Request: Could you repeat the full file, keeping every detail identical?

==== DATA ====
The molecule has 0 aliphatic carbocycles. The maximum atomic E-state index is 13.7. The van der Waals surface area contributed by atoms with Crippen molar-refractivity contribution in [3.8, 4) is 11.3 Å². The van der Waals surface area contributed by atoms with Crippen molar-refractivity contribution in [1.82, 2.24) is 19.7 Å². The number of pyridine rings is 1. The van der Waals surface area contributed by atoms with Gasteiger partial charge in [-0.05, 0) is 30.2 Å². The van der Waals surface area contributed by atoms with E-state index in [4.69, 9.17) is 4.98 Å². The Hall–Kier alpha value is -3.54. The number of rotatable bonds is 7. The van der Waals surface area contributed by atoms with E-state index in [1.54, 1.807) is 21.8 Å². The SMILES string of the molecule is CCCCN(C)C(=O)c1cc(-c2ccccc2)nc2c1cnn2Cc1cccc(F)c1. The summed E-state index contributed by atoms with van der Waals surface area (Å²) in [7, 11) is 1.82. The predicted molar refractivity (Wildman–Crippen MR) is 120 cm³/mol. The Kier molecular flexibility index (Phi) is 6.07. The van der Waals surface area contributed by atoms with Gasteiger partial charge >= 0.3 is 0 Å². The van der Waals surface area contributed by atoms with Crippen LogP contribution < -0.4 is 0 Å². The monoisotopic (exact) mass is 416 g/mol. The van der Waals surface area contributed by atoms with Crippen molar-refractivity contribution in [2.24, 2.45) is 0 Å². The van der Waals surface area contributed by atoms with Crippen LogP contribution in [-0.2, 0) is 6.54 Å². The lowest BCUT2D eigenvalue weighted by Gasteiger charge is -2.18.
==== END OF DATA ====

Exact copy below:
The molecule has 0 aliphatic carbocycles. The maximum atomic E-state index is 13.7. The van der Waals surface area contributed by atoms with Crippen molar-refractivity contribution in [3.8, 4) is 11.3 Å². The van der Waals surface area contributed by atoms with Crippen molar-refractivity contribution in [1.82, 2.24) is 19.7 Å². The number of pyridine rings is 1. The van der Waals surface area contributed by atoms with Gasteiger partial charge in [-0.05, 0) is 30.2 Å². The van der Waals surface area contributed by atoms with E-state index in [4.69, 9.17) is 4.98 Å². The Hall–Kier alpha value is -3.54. The number of rotatable bonds is 7. The van der Waals surface area contributed by atoms with E-state index in [1.54, 1.807) is 21.8 Å². The SMILES string of the molecule is CCCCN(C)C(=O)c1cc(-c2ccccc2)nc2c1cnn2Cc1cccc(F)c1. The summed E-state index contributed by atoms with van der Waals surface area (Å²) in [7, 11) is 1.82. The predicted molar refractivity (Wildman–Crippen MR) is 120 cm³/mol. The Kier molecular flexibility index (Phi) is 6.07. The van der Waals surface area contributed by atoms with Gasteiger partial charge >= 0.3 is 0 Å². The van der Waals surface area contributed by atoms with Crippen LogP contribution < -0.4 is 0 Å². The monoisotopic (exact) mass is 416 g/mol. The van der Waals surface area contributed by atoms with Crippen molar-refractivity contribution in [2.24, 2.45) is 0 Å². The van der Waals surface area contributed by atoms with Crippen LogP contribution in [-0.2, 0) is 6.54 Å². The lowest BCUT2D eigenvalue weighted by Gasteiger charge is -2.18.